It’s been five years, and it finally happened.
Thurston County’s long-empty Accountability and Restitution Center is vacant no more. The new jail’s cells and dormitories are full of inmates, and the once bustling former Thurston County Jail is empty.
“This is it,” said Sheriff John Snaza. “We’re finally doing it. You wouldn’t believe the work we put into this.”
The $45 million jail was completed in 2010, and since then county officials have been trying to scrape together enough money to fully staff and move into the facility. In January, the Snaza and the county commissioners reached an agreement, with the commissioners promising to add $111,879 to the corrections budget and earmark $280,000 in the general fund to cover moving into and operating the ARC.
Snaza said many of the ARC’s management — including Corrections Chief Todd Thoma, Lt. Shawn Ball and Cpt. George Eaton — spent Friday night in their new offices in anticipation of the move.
The move officially started Saturday morning. Most of the jail’s inmates, about 350 in total, were loaded onto three state Department of Corrections buses and driven the two-and-a-half miles to the ARC.
Each bus was accompanied by a law enforcement escort, a team of two members of the county’s SWAT team driving an unmarked vehicle. Thoma said the choice to use the unmarked DOC buses and inconspicuous patrol cars was intentional.
“We didn’t want to go full bells and sirens,” Thoma said. “We wanted to fly under the radar.”
In fact, most Thurston County residents weren’t informed of the move. Thoma said people were informed of the plan on a need-to-know basis. Local law enforcement agencies were in the know, as were attorneys and some county employees.
Thoma said the Sheriff’s Office kept quiet about the move for security purposes.
“We have people awaiting trial for homicide, rape and robbery,” Thoma said. “They don’t want to be here, and we don’t want them to think this is their opportunity.”
Jail staff began preparing inmates for the move on Friday night, with corrections deputies searching cells for personal items until about 10:30 p.m. Any potential weapons or other items that could cause problems during the move were taken away.
“Essentially, it looks like a tornado came through,” Thoma said.
The facility was placed on lockdown for the night — but jail staff offered a trade-off. In exchange for good behavior, inmates were allowed to watch the Seahawks game.
“The Seahawks actually assisted us with the move,” Thoma joked.
Before inmates were loaded onto the bus, they were strip-searched by jail staff, then placed into restraints — a chain around the waist connected to cuffs around the wrists and ankles.
The old jail’s intake area was filled with staff and inmates preparing for the move. Snaza said nearly all of the county’s corrections deputies were on-hand for the move.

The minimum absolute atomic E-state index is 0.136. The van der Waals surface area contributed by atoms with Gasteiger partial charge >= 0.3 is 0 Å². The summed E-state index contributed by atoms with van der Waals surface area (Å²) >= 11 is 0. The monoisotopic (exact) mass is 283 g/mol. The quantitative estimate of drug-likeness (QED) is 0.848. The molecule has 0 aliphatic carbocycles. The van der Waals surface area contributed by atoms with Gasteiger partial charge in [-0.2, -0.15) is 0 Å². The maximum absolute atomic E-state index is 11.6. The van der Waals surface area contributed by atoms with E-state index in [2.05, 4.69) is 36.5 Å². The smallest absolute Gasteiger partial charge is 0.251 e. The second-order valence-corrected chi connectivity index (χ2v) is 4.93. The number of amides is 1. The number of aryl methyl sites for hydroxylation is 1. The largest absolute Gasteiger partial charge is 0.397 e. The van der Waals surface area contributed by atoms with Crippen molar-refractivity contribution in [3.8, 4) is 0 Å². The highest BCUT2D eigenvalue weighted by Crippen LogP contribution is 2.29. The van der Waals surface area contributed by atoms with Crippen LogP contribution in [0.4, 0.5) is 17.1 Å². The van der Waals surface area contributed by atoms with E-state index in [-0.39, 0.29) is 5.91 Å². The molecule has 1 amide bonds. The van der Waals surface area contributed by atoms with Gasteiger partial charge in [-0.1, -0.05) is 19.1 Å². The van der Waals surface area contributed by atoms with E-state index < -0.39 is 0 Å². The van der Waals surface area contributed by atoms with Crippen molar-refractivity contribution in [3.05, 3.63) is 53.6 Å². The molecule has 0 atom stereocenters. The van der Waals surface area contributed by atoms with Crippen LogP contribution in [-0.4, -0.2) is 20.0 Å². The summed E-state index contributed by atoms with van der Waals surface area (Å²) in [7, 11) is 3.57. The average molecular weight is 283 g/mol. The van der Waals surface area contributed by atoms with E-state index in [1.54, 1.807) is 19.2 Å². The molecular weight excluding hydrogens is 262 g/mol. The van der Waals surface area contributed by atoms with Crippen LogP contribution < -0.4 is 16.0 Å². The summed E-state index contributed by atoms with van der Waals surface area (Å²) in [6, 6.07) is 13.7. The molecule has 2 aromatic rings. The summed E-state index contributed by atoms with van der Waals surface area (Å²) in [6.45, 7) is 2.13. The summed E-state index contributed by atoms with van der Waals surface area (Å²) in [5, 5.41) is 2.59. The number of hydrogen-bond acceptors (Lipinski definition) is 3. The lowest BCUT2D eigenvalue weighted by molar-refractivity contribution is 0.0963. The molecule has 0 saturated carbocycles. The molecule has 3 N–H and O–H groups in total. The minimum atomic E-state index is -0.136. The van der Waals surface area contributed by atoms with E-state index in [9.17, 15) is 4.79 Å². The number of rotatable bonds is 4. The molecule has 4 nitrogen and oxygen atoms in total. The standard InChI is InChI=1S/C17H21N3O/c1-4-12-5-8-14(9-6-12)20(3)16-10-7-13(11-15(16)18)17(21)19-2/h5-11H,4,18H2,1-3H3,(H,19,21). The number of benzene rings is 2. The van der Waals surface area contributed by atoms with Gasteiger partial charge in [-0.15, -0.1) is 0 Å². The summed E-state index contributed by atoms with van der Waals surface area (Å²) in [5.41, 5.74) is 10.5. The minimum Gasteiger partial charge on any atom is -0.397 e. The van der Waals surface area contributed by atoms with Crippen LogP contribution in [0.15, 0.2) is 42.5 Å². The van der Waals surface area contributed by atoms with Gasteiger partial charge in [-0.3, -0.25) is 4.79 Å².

Lower-security inmates were transported first. High-risk offenders and inmates with mental health issues were transported individually by deputies.
“We know we have a large number of people who have severe mental illnesses, and they don’t do well in crowds,” Thoma said.
As buses reached the ARC, they pulled into the sally port, an area enclosed by tall walls topped with barbed wire. Inmates were unloaded 10 at a time and brought into the ARC’s intake area. There, their restraints were removed, and they sat in a row of plastic chairs waiting to be taken to their new living quarters. Eaton said corrections staff created cell and dormitory assignments prior to the move.
“We’ve got a master list,” Eaton said. “We know where everyone’s going.”
Most of the inmates will be housed in large, multi-bed dormitories — each of which hold 68 inmates. Under the new direct-supervision model, each dormitory will be staffed by one corrections deputy, 24 hours a day.
Once the inmates reached the dormitories, they were briefed by a deputy on their new living arrangements, their bed assignments and the rules of living in the ARC. They were also given a bag of snacks.
“It’s our welcome gift,” Thoma said. “Like a mint on your pillow at a hotel.”
Inmates who cause problems in the jail will be housed in a more traditional maximum-security setting, where they will spend much of their time in cells.
The Corrections Options inmates — those who are serving time in work release, school release or other options programs — were taken to their new facility on Friday. Thoma said the move went off without a hitch.
Those inmates had been living in a dilapidated prefabricated building set up in the jail’s parking lot. Thoma said the structure were only meant to last five years. But 17 years later, the county was still using it.
Now, the Corrections Options program — which includes electronic home monitoring and day jail — is run from an annex on the same property as the ARC.
He said he realized just how bad the old facility had been once it was vacant.
“When you’re out there by yourself and you look at it, you think, ‘How did we make it this long in this building?” Thoma said.
Turning off the lights and locking the empty building was cathartic, he said.
He also planned to be there Saturday afternoon when the last inmates departed from the main jail.
“It’s been a long time coming,” Thoma said. “I just want to be there when they turn the lights off.”